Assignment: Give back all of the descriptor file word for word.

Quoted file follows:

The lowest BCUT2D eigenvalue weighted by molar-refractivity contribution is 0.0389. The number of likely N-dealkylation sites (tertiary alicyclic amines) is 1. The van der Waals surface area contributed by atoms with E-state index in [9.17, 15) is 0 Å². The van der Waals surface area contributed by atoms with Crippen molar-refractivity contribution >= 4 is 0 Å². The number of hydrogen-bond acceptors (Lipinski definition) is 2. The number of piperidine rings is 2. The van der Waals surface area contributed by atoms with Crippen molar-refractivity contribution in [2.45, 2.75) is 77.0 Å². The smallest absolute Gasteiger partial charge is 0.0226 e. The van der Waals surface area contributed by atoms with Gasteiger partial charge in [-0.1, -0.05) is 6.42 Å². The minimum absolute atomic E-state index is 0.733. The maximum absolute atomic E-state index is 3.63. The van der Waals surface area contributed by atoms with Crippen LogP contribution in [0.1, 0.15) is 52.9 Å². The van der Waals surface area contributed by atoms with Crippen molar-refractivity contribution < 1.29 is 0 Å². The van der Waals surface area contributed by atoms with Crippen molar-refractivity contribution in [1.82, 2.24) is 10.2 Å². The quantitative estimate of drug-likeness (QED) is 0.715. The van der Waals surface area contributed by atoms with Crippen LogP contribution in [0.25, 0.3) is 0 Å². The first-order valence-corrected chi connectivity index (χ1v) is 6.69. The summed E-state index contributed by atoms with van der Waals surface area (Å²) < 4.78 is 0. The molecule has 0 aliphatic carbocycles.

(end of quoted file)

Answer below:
The lowest BCUT2D eigenvalue weighted by molar-refractivity contribution is 0.0389. The number of likely N-dealkylation sites (tertiary alicyclic amines) is 1. The van der Waals surface area contributed by atoms with E-state index in [9.17, 15) is 0 Å². The van der Waals surface area contributed by atoms with Crippen molar-refractivity contribution >= 4 is 0 Å². The number of hydrogen-bond acceptors (Lipinski definition) is 2. The number of piperidine rings is 2. The van der Waals surface area contributed by atoms with Crippen molar-refractivity contribution in [2.45, 2.75) is 77.0 Å². The smallest absolute Gasteiger partial charge is 0.0226 e. The van der Waals surface area contributed by atoms with Gasteiger partial charge in [-0.1, -0.05) is 6.42 Å². The minimum absolute atomic E-state index is 0.733. The maximum absolute atomic E-state index is 3.63. The van der Waals surface area contributed by atoms with Crippen LogP contribution in [0.1, 0.15) is 52.9 Å². The van der Waals surface area contributed by atoms with Crippen molar-refractivity contribution < 1.29 is 0 Å². The van der Waals surface area contributed by atoms with Crippen molar-refractivity contribution in [1.82, 2.24) is 10.2 Å². The quantitative estimate of drug-likeness (QED) is 0.715. The van der Waals surface area contributed by atoms with Crippen LogP contribution in [0.25, 0.3) is 0 Å². The first-order valence-corrected chi connectivity index (χ1v) is 6.69. The summed E-state index contributed by atoms with van der Waals surface area (Å²) < 4.78 is 0. The molecule has 0 aliphatic carbocycles.